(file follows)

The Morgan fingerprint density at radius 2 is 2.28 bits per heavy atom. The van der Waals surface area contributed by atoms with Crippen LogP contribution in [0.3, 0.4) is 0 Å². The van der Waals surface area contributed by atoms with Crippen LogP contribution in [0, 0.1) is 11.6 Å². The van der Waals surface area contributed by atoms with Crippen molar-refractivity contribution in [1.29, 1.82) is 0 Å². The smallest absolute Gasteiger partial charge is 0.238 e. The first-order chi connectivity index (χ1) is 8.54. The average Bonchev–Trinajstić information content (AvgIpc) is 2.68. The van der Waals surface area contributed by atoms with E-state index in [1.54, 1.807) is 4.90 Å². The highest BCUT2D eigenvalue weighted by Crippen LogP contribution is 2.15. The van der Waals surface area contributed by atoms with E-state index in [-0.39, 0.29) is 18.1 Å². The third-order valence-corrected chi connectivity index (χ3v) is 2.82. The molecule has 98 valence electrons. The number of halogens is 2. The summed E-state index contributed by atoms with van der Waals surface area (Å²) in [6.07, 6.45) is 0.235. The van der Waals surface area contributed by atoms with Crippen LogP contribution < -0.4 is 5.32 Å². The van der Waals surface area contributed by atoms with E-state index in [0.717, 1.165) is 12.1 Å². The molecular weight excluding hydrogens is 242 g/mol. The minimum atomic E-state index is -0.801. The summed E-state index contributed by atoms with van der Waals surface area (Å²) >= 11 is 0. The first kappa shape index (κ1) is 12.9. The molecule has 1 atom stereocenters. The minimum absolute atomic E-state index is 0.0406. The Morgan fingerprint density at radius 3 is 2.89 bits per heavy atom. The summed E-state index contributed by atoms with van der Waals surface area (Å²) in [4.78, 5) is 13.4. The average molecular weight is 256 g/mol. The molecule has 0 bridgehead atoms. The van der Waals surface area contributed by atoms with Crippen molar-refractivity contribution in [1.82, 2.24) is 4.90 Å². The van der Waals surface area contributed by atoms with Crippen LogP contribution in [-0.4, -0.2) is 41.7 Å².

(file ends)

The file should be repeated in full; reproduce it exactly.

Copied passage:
The Morgan fingerprint density at radius 2 is 2.28 bits per heavy atom. The van der Waals surface area contributed by atoms with Crippen LogP contribution in [0.3, 0.4) is 0 Å². The van der Waals surface area contributed by atoms with Crippen LogP contribution in [0, 0.1) is 11.6 Å². The van der Waals surface area contributed by atoms with Crippen molar-refractivity contribution in [1.29, 1.82) is 0 Å². The smallest absolute Gasteiger partial charge is 0.238 e. The first-order chi connectivity index (χ1) is 8.54. The average Bonchev–Trinajstić information content (AvgIpc) is 2.68. The van der Waals surface area contributed by atoms with E-state index in [1.54, 1.807) is 4.90 Å². The highest BCUT2D eigenvalue weighted by Crippen LogP contribution is 2.15. The van der Waals surface area contributed by atoms with E-state index in [-0.39, 0.29) is 18.1 Å². The third-order valence-corrected chi connectivity index (χ3v) is 2.82. The molecule has 98 valence electrons. The number of halogens is 2. The summed E-state index contributed by atoms with van der Waals surface area (Å²) in [6.07, 6.45) is 0.235. The van der Waals surface area contributed by atoms with Crippen LogP contribution < -0.4 is 5.32 Å². The van der Waals surface area contributed by atoms with E-state index in [0.717, 1.165) is 12.1 Å². The molecular weight excluding hydrogens is 242 g/mol. The minimum atomic E-state index is -0.801. The summed E-state index contributed by atoms with van der Waals surface area (Å²) >= 11 is 0. The first kappa shape index (κ1) is 12.9. The molecule has 1 atom stereocenters. The minimum absolute atomic E-state index is 0.0406. The Morgan fingerprint density at radius 3 is 2.89 bits per heavy atom. The summed E-state index contributed by atoms with van der Waals surface area (Å²) in [4.78, 5) is 13.4. The average molecular weight is 256 g/mol. The molecule has 0 bridgehead atoms. The van der Waals surface area contributed by atoms with Crippen molar-refractivity contribution in [1.82, 2.24) is 4.90 Å². The van der Waals surface area contributed by atoms with Crippen LogP contribution in [-0.4, -0.2) is 41.7 Å².